Dec. 9 and 10, 2011
Better than: Turning 30 alone, we're assuming.
The birthday party for the biggest metal band in the world came to its finale this weekend with classic songs and surprise appearances from some of the hugest names in heavy music, including Ozzy Osbourne, Rob Halford, and Glenn Danzig. Like the previous shows on Monday and Wednesday, both Friday and Saturday night felt more like church for Metallica die-hards than any regular concert: Onstage there was plenty of chatter, (self-) congratulation, inside jokes, unusual performances, and shirtless, banana-eating, singer-playing-the-drums mischief. By 1 a.m. Sunday, with celebratory hugs and photos going off across the Fillmore stage, this Bay Area metal band had officially turned 30. Its members looked exhausted.
The partying seemed to have taken a toll by Friday: "Sloppy" is not a word we'd usually associate with Metallica's notoriously taut live presence, but this time it took the band three tries to successfully start instrumental opener "Suicide & Redemption," from 2008's Death Magnetic. There were numerous other lapses throughout -- not catastrophic errors, but missed beats and other messy passages that stood out after two nights in which Metallica played with near-robotic precision. Six songs in, after a version of "The Thing That Should Not Be" that was clumsy in a few parts, singer James Hetfield let out a long sigh. "Oh. My. God," he said, quietly. "I think I blew my voice out. I'm feeling kind of dizzy." The room, though, was forgiving. In some ways it was thrilling to see the four members interact like the imperfect assemblage we all know they are.
Each of this week's shows followed the same structure: An instrumental opener, a few songs by the four current members, a performance with a member of the fan club, then a parade of famous guests and former band members. Friday's notables included Danzig (the Misfits were a favorite of late Metallica bassist Cliff Burton), Judas Priest singer and metal icon Halford, Alice in Chains guitarist Jerry Cantrell, and others.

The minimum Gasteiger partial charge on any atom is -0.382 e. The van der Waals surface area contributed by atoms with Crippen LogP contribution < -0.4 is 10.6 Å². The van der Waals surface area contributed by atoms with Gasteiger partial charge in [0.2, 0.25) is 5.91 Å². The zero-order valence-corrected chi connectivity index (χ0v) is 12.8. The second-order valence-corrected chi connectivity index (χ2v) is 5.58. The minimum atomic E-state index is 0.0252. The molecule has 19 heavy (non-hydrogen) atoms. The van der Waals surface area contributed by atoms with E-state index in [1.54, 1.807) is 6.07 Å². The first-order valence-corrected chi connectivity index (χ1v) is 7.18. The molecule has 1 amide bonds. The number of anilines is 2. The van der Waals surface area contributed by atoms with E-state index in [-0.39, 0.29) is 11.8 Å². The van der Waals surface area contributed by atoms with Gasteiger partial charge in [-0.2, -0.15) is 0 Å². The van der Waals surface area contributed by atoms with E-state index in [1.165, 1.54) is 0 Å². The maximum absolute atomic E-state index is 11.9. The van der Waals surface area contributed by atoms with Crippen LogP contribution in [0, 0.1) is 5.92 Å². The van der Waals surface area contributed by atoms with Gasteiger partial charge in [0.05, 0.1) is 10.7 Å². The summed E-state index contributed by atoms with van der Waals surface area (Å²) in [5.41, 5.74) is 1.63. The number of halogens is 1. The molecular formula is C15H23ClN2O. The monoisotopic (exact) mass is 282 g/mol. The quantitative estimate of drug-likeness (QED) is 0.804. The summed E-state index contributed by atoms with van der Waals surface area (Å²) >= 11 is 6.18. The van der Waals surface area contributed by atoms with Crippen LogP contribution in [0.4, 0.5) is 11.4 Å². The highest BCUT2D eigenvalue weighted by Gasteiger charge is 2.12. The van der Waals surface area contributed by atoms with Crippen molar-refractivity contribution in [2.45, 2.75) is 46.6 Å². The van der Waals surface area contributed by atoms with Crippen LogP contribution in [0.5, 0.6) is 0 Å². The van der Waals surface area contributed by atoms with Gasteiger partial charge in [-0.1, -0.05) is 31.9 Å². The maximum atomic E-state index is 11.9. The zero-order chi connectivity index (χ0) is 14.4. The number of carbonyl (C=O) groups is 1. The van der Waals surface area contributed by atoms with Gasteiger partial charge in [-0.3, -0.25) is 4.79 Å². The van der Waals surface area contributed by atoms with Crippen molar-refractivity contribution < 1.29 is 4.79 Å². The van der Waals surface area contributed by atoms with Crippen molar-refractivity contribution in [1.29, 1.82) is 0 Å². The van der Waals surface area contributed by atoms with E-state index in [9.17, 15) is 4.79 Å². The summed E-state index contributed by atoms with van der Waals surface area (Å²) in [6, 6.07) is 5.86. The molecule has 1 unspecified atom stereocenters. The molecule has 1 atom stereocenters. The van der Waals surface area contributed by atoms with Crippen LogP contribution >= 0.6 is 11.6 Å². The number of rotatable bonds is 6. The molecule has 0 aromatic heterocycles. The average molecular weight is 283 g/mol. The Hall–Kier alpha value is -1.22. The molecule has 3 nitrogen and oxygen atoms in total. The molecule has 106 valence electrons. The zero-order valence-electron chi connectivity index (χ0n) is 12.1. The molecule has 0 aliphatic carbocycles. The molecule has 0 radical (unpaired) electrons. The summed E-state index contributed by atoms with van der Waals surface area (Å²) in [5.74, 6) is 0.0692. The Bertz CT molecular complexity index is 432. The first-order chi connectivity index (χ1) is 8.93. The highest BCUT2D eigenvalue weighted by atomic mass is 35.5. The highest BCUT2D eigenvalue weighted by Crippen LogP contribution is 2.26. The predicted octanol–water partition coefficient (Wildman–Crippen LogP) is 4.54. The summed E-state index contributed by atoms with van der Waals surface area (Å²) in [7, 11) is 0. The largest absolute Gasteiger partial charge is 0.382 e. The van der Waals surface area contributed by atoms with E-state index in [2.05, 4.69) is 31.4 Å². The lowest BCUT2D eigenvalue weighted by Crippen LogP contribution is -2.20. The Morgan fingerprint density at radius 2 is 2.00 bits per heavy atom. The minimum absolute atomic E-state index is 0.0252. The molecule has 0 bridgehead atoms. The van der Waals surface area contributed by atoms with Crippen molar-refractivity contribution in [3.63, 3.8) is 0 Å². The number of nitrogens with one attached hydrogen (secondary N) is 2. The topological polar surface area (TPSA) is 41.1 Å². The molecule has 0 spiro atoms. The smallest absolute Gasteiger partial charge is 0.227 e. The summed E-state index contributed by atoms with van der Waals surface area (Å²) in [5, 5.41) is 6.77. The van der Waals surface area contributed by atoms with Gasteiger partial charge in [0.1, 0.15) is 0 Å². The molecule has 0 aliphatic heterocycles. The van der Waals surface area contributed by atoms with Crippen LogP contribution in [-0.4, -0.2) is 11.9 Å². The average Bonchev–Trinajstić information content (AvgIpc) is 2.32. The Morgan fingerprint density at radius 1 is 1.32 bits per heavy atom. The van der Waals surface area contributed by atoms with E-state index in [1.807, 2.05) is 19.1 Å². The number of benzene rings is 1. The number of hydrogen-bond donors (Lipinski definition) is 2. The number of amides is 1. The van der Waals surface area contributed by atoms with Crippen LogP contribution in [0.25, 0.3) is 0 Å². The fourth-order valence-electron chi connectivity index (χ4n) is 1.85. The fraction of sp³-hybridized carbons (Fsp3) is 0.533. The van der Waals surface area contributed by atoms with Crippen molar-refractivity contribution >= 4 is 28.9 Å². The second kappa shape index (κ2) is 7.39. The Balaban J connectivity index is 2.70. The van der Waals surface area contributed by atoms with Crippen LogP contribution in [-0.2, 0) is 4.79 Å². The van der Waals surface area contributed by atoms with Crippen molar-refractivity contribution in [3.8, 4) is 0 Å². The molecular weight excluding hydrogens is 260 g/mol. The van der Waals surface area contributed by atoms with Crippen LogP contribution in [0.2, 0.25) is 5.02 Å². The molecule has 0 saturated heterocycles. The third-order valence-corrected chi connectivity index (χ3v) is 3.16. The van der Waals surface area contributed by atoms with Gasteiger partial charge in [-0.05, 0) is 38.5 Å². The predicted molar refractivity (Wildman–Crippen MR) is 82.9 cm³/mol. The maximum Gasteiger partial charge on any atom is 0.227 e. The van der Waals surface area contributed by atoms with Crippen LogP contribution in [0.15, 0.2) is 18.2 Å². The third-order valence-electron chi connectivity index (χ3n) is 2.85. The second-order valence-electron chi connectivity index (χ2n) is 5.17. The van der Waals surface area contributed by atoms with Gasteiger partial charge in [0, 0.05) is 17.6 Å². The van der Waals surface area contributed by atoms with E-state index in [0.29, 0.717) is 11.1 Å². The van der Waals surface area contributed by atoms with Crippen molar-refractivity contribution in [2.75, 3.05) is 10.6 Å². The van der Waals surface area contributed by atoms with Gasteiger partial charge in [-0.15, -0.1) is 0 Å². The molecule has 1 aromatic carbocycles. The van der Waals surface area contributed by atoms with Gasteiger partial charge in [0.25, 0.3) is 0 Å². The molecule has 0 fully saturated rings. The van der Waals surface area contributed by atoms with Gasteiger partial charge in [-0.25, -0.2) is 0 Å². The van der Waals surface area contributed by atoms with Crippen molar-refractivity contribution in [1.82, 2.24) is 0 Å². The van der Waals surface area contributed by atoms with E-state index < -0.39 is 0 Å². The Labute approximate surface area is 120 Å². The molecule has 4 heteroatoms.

Unsurprisingly, the guests' brief performances injected lightning into the proceedings: the somewhat diminutive Danzig came out looking like a black licorice jellybean, and proceeded to lash Metallica's fan club-only audience with fierce takes on Misfits tunes "Die, Die My Darling" and the sadistic anthem "Last Caress." (He proudly bellowed about having "raped your mother today" along with half of the crowd.) Later, Halford, looking dapper in sunglasses and a tie, yanked the band through "Rapid Fire" like a hell-bound locomotive. Dressed in leather, studs, and sunglasses, Anti-Nowhere League singer Animal delivered the lyrics to "So What" with just the kind of a scowling, cranky, indifferent presence the song needs. We just wish he'd had an effigy of Margaret Thatcher to disembowel.
But Metallica's extended performance of the Lynyrd Skynyrd lament "Tuesday's Gone," complete with a stageful of guests, dragged a bit more than the recorded version on Garage Inc. And while Cantrell is an excellent guitar player and a fine singer, he didn't contribute much verve to the hold-your-lighter-up power ballad "Nothing Else Matters." (It was cloyingly pretty anyway.)
Instead, the highlights of Friday's show were the performances of classic songs either by Metallica alone, or with its former bassist Jason Newsted: "Master of Puppets" and "... And Justice For All," delivered one after another, transcended the band's somewhat disjointed playing. Newsted helped turn "Fight Fire With Fire" into a slaying. And Friday's unreleased new song, "Hell and Back," was the best of all the Death Magnetic outtakes performed last week.
The band members were back to playing with their normal precision for Saturday's show. The set began with a soaring take on "Orion" -- Metallica's quintessential instrumental -- and later included an ecstatic Fillmore "Iron Man" and "Paranoid," with Metallica accompanied by none other than Black Sabbath's Ozzy Osbourne and Geezer Butler.